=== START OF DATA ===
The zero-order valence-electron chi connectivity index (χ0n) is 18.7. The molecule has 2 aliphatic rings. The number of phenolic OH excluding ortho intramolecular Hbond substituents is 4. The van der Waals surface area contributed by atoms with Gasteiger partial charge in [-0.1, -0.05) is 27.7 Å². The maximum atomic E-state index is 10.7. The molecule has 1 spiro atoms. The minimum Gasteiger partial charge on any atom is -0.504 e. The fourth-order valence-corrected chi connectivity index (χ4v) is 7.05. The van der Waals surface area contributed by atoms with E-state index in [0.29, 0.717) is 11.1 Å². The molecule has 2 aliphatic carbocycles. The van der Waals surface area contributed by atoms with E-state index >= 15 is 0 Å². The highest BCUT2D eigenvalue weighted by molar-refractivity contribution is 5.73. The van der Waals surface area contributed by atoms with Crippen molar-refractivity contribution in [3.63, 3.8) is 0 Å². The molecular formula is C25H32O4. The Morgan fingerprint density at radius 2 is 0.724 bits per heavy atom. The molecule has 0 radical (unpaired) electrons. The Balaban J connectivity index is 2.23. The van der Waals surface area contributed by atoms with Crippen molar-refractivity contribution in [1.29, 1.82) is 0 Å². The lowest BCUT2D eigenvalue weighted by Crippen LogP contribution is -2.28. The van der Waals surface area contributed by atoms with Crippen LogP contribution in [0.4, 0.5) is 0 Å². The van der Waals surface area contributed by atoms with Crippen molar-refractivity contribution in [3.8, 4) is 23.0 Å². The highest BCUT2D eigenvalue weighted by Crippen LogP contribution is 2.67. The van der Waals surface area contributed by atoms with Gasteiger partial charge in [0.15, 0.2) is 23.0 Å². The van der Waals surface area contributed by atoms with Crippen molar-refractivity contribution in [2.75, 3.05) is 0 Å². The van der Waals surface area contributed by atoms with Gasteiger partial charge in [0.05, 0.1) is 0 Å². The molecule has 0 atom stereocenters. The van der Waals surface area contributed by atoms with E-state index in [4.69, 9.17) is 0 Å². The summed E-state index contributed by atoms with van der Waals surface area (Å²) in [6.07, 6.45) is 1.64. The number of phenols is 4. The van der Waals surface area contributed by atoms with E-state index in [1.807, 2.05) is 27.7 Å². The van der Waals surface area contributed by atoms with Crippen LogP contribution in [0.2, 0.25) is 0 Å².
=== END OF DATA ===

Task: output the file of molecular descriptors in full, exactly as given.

The zero-order valence-electron chi connectivity index (χ0n) is 18.7. The molecule has 2 aliphatic rings. The number of phenolic OH excluding ortho intramolecular Hbond substituents is 4. The van der Waals surface area contributed by atoms with Gasteiger partial charge in [-0.1, -0.05) is 27.7 Å². The maximum atomic E-state index is 10.7. The molecule has 1 spiro atoms. The minimum Gasteiger partial charge on any atom is -0.504 e. The fourth-order valence-corrected chi connectivity index (χ4v) is 7.05. The van der Waals surface area contributed by atoms with E-state index in [0.29, 0.717) is 11.1 Å². The molecule has 2 aliphatic carbocycles. The van der Waals surface area contributed by atoms with E-state index >= 15 is 0 Å². The highest BCUT2D eigenvalue weighted by molar-refractivity contribution is 5.73. The van der Waals surface area contributed by atoms with Crippen molar-refractivity contribution in [3.63, 3.8) is 0 Å². The molecular formula is C25H32O4. The Morgan fingerprint density at radius 2 is 0.724 bits per heavy atom. The molecule has 0 radical (unpaired) electrons. The Balaban J connectivity index is 2.23. The van der Waals surface area contributed by atoms with Crippen molar-refractivity contribution in [1.29, 1.82) is 0 Å². The lowest BCUT2D eigenvalue weighted by Crippen LogP contribution is -2.28. The van der Waals surface area contributed by atoms with Crippen LogP contribution in [0.4, 0.5) is 0 Å². The van der Waals surface area contributed by atoms with Crippen molar-refractivity contribution in [3.8, 4) is 23.0 Å². The highest BCUT2D eigenvalue weighted by Crippen LogP contribution is 2.67. The van der Waals surface area contributed by atoms with Gasteiger partial charge in [0.15, 0.2) is 23.0 Å². The van der Waals surface area contributed by atoms with Crippen molar-refractivity contribution in [2.75, 3.05) is 0 Å². The van der Waals surface area contributed by atoms with Gasteiger partial charge in [0.05, 0.1) is 0 Å². The molecule has 0 atom stereocenters. The van der Waals surface area contributed by atoms with E-state index in [4.69, 9.17) is 0 Å². The summed E-state index contributed by atoms with van der Waals surface area (Å²) in [6.07, 6.45) is 1.64. The number of phenols is 4. The van der Waals surface area contributed by atoms with E-state index in [1.807, 2.05) is 27.7 Å². The van der Waals surface area contributed by atoms with Crippen LogP contribution in [0.2, 0.25) is 0 Å².